Know my subject. This is really important because the people listening to me will sense if I know my subject. It will show in my voice and in my body language. If I don’t know my subject, my voice and actions will not be as confident. My audience will not have confidence in what I am sharing with them. There is also something appealing about listening to someone who you feel really knows what they are talking about.
Organize what I am saying. If I jump around from one topic to another, it won’t make sense. If the audience can’t follow what I’m trying to tell them, they will shut me out. They will look at the things that I’m showing them but it won’t be as meaningful to them. I think it’s important to make sure that I link each new step to the previous step. If I don’t, sometimes it takes too much energy from the student to follow along so they give up.
Add personal stories. When I add personal stories that connect the subject to my life, it makes it more interesting. People love personal stories. It also makes it seem more real to audience. When we saw historical sites, they almost seemed fictional but if the ranger shared his own personal story about it, it made it interesting. I understand that they might not have lived during the time of the event, but even connecting it with when or how he learned about it or how it affected him made a difference. When I told my students where I was when John F. Kennedy was assassinated, they seemed in awe because to them, John F. Kennedy didn’t seem like a real person. Here was someone who had seen and heard him when he was alive.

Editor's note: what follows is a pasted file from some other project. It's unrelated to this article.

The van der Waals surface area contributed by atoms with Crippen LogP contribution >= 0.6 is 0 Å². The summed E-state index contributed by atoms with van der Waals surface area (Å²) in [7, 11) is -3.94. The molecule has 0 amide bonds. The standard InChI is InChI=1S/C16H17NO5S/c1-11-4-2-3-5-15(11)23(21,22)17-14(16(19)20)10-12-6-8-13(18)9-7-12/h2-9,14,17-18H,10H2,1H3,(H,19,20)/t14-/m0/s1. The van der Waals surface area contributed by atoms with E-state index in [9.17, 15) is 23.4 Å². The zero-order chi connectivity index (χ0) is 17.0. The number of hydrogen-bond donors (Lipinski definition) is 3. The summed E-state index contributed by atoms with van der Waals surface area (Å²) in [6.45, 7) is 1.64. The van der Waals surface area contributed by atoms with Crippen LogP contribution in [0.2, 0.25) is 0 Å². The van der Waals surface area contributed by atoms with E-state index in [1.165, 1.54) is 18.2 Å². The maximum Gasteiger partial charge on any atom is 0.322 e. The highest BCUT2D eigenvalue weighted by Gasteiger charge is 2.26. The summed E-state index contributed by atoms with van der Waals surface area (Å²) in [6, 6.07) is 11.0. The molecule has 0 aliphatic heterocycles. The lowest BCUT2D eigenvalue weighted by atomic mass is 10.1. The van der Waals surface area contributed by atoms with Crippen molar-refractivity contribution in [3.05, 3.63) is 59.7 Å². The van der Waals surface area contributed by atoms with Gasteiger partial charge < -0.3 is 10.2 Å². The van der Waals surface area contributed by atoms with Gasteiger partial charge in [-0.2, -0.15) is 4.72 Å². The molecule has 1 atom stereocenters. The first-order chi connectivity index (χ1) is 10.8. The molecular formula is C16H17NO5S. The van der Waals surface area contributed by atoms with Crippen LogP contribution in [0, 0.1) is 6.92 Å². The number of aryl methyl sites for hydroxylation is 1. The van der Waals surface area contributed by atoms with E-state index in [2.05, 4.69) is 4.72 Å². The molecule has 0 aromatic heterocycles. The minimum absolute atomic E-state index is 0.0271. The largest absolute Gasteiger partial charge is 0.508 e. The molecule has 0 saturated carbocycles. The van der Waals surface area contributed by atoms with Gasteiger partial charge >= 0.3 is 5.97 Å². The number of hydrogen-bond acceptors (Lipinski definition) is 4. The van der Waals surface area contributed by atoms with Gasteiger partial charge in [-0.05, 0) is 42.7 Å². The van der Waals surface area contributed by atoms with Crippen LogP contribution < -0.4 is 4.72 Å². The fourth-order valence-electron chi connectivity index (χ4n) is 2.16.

Open to questions. Allowing questions is so important. If I don’t leave enough time for questions, it seems like I’m afraid that someone will ask me something I don’t know. If I don’t know the answer, the students respect me when I tell them I don’t know but I will try to find the answer for them.
I realized after being with these guides that being a teacher is just like that. Being a teacher is like being a tour guide. I am taking the students on a trip and I am their tour guide. When I teach them about history, I am taking them on a trip through time and I can either make it an interesting visit or make it a horrible time to endure so it is so important how I present the information. When I teach about a subject, I hope to be successful and if it takes being a tour guide, then I’m more than willing to do so.
Original image: 'YORK SIGHTSEEING BUS' http://www.flickr.com/photos/82887550@N00/2770915241 by: CARL SPENCER